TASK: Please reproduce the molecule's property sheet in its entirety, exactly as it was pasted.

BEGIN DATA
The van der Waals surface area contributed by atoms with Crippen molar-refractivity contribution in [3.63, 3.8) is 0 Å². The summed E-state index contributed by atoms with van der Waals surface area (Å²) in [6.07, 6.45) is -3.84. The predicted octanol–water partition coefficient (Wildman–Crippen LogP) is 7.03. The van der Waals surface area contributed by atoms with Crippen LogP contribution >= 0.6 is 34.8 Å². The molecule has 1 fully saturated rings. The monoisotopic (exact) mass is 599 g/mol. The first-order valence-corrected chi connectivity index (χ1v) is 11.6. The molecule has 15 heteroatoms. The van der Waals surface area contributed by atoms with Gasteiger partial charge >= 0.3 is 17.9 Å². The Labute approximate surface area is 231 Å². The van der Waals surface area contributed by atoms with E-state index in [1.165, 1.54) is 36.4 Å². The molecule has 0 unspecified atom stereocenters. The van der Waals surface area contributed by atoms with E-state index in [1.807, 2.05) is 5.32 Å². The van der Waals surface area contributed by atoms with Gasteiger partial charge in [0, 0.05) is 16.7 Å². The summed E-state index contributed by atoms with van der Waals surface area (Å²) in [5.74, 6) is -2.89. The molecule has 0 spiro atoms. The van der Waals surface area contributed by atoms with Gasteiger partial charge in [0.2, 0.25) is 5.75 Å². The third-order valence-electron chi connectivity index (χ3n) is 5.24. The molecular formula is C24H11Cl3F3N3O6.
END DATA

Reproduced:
The van der Waals surface area contributed by atoms with Crippen molar-refractivity contribution in [3.63, 3.8) is 0 Å². The summed E-state index contributed by atoms with van der Waals surface area (Å²) in [6.07, 6.45) is -3.84. The predicted octanol–water partition coefficient (Wildman–Crippen LogP) is 7.03. The van der Waals surface area contributed by atoms with Crippen LogP contribution >= 0.6 is 34.8 Å². The molecule has 1 fully saturated rings. The monoisotopic (exact) mass is 599 g/mol. The first-order valence-corrected chi connectivity index (χ1v) is 11.6. The molecule has 15 heteroatoms. The van der Waals surface area contributed by atoms with Gasteiger partial charge >= 0.3 is 17.9 Å². The Labute approximate surface area is 231 Å². The van der Waals surface area contributed by atoms with E-state index in [1.165, 1.54) is 36.4 Å². The molecule has 0 unspecified atom stereocenters. The van der Waals surface area contributed by atoms with E-state index in [1.807, 2.05) is 5.32 Å². The van der Waals surface area contributed by atoms with Gasteiger partial charge in [0, 0.05) is 16.7 Å². The summed E-state index contributed by atoms with van der Waals surface area (Å²) in [5.74, 6) is -2.89. The molecule has 0 spiro atoms. The van der Waals surface area contributed by atoms with Gasteiger partial charge in [0.2, 0.25) is 5.75 Å². The third-order valence-electron chi connectivity index (χ3n) is 5.24. The molecular formula is C24H11Cl3F3N3O6.